When I wrote about New York Life’s program for grieving children a little while back, I asked the audience to share other stories with me of insurers who have likewise done good deeds for the public. One such program is Aviva’s Youmanity initiative, which is much more than a one-off good deeds effort. It is part of an overall rebranding Aviva has been undergoing for well more than a year now, in which the company is making a concerted effort to ensure it is people-focused.
Sound like marketing blather? It might. But having looked over Youmanity on several different occasions, I have to say that this is a serious effort that demands attention not only from the public, but from agents and rival carriers as well. There are multiple aspects of Youmanity worth talking about, but the one I want to focus on today are these little tokens Aviva is handing out to promote random acts of kindness. The first ones were largish wooden coins bigger than a half-dollar. The new ones are slicker, yellow and the size of a poker chip.
On each token is a serial number you can use to register the token on Aviva’s Facebook page for Youmanity. The tokens themselves represent a random act of kindness. Buy a cup of coffee for the person behind you in Starbuck’s, and give them this token to encourage them to pay it forward. And, hopefully, to also register the token number on the Facebook page. There, you can actually track where each token goes geographically. Each user who registers the token can also put in a little story about how they got their token. I got mine from Steve Carlson, public relations manager at Aviva, who also lent me a pen during our meeting (which he let me keep, BTW. Thanks, Steve!). I will be traveling to Rhode Island today to attend a memorial service for a dear family friend. I am looking forward to passing along my token on the way up there. When I do, I’ll try to get some feedback from the person to whom I give my token, and I’ll update this post accordingly.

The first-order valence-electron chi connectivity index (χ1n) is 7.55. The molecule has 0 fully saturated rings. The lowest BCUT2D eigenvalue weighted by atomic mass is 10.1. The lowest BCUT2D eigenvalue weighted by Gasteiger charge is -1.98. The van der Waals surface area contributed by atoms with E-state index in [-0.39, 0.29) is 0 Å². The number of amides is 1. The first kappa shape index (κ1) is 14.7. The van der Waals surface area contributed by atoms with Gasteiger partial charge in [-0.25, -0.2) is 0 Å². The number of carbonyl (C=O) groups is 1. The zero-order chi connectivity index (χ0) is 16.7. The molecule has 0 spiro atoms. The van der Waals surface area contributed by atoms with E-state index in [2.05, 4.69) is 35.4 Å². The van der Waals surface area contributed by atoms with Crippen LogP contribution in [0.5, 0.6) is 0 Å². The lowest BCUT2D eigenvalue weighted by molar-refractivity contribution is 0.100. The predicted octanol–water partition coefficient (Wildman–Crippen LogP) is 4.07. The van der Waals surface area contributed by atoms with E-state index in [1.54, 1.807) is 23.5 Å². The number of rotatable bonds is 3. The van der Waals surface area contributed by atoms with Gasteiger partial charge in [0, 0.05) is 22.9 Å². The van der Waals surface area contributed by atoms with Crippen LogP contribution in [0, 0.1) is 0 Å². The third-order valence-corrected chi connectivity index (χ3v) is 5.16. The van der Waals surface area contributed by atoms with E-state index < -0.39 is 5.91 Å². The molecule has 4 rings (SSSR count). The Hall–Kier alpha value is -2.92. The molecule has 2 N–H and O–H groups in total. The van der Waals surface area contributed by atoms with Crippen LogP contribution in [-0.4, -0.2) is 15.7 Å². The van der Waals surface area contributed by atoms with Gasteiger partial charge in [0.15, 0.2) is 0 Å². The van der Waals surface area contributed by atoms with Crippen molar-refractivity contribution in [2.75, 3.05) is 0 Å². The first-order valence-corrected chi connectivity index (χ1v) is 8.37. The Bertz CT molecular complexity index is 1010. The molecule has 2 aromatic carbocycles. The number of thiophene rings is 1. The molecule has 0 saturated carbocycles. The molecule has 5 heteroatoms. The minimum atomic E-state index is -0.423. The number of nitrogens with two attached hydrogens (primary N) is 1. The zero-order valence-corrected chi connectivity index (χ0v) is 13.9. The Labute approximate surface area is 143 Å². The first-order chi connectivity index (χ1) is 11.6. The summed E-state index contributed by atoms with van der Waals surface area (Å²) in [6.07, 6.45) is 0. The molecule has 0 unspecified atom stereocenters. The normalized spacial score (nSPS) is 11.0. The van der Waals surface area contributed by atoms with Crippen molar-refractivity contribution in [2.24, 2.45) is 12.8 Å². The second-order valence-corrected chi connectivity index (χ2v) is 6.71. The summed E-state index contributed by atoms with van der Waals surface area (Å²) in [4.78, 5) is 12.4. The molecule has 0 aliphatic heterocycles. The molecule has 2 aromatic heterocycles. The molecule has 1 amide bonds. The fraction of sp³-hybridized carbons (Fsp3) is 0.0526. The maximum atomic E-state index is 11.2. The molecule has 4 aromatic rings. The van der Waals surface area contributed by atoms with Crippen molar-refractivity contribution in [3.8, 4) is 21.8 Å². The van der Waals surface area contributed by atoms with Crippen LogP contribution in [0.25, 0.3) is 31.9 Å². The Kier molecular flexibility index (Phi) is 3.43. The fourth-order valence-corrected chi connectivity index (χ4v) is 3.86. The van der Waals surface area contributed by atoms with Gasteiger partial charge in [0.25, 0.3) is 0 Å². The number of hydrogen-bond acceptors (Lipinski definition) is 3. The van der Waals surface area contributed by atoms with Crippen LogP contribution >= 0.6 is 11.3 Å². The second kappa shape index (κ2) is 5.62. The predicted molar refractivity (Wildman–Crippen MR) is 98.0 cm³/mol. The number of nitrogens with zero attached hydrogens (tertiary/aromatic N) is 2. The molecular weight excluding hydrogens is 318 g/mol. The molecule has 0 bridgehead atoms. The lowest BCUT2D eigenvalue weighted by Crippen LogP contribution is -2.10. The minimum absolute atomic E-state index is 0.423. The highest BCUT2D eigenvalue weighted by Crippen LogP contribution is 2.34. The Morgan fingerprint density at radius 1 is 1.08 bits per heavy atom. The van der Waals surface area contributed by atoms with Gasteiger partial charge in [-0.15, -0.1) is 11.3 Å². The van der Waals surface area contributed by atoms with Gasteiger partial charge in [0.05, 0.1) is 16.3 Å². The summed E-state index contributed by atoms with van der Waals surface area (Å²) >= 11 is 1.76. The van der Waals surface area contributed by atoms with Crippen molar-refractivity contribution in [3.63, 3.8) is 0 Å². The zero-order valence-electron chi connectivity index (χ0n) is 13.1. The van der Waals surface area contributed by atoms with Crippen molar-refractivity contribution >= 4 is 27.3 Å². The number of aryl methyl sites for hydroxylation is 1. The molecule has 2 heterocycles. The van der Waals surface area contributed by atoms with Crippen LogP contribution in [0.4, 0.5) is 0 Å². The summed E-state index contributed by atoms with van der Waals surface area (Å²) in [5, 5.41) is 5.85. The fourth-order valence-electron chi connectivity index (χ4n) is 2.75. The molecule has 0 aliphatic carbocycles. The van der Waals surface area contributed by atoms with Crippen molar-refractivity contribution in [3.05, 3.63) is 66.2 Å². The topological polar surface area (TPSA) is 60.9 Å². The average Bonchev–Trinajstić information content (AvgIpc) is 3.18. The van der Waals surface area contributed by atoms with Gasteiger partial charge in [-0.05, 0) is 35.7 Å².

The Youmanity token idea reminds me of Rachel’s Challenge, an initiative started in memory of Rachel Scott, the first Columbine shooting victim. My daughter, in sixth grade, just went through a school assembly on Rachels’ Challenge and on one of its initiatives, called Chain Reaction. Basically, it too is a random act of kindness effort, in which what you do for another is recorded on a slip of paper, glued into a loop to form the link of a chain. Subsequent acts are added to the chain; the idea is to make a chain as long as possible. One class in the Midwest, my daughter told me, made a chain 27 miles long.
27 miles. That’s a lot of goodwill.